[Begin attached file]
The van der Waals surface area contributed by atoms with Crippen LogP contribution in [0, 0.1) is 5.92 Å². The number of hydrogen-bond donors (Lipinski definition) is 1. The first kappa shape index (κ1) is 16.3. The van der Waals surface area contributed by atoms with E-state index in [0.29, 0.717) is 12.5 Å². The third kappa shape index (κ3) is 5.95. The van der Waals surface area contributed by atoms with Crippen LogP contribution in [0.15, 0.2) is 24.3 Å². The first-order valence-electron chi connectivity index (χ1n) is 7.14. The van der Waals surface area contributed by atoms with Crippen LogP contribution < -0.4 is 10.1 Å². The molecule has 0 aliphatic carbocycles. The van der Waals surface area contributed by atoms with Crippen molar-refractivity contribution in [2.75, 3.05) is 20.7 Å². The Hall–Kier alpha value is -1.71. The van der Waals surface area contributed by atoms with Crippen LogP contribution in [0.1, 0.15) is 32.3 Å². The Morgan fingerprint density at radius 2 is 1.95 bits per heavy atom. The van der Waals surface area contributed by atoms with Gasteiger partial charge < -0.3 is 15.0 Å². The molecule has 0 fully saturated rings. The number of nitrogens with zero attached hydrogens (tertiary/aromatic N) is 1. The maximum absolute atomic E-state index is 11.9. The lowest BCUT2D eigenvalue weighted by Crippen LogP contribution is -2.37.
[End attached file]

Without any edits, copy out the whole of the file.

The van der Waals surface area contributed by atoms with Crippen LogP contribution in [0, 0.1) is 5.92 Å². The number of hydrogen-bond donors (Lipinski definition) is 1. The first kappa shape index (κ1) is 16.3. The van der Waals surface area contributed by atoms with E-state index in [0.29, 0.717) is 12.5 Å². The third kappa shape index (κ3) is 5.95. The van der Waals surface area contributed by atoms with Crippen LogP contribution in [0.15, 0.2) is 24.3 Å². The first-order valence-electron chi connectivity index (χ1n) is 7.14. The van der Waals surface area contributed by atoms with Crippen LogP contribution < -0.4 is 10.1 Å². The molecule has 0 aliphatic carbocycles. The van der Waals surface area contributed by atoms with Crippen molar-refractivity contribution in [2.75, 3.05) is 20.7 Å². The Hall–Kier alpha value is -1.71. The van der Waals surface area contributed by atoms with Crippen LogP contribution in [0.1, 0.15) is 32.3 Å². The Morgan fingerprint density at radius 2 is 1.95 bits per heavy atom. The van der Waals surface area contributed by atoms with Gasteiger partial charge < -0.3 is 15.0 Å². The molecule has 0 fully saturated rings. The number of nitrogens with zero attached hydrogens (tertiary/aromatic N) is 1. The maximum absolute atomic E-state index is 11.9. The lowest BCUT2D eigenvalue weighted by Crippen LogP contribution is -2.37.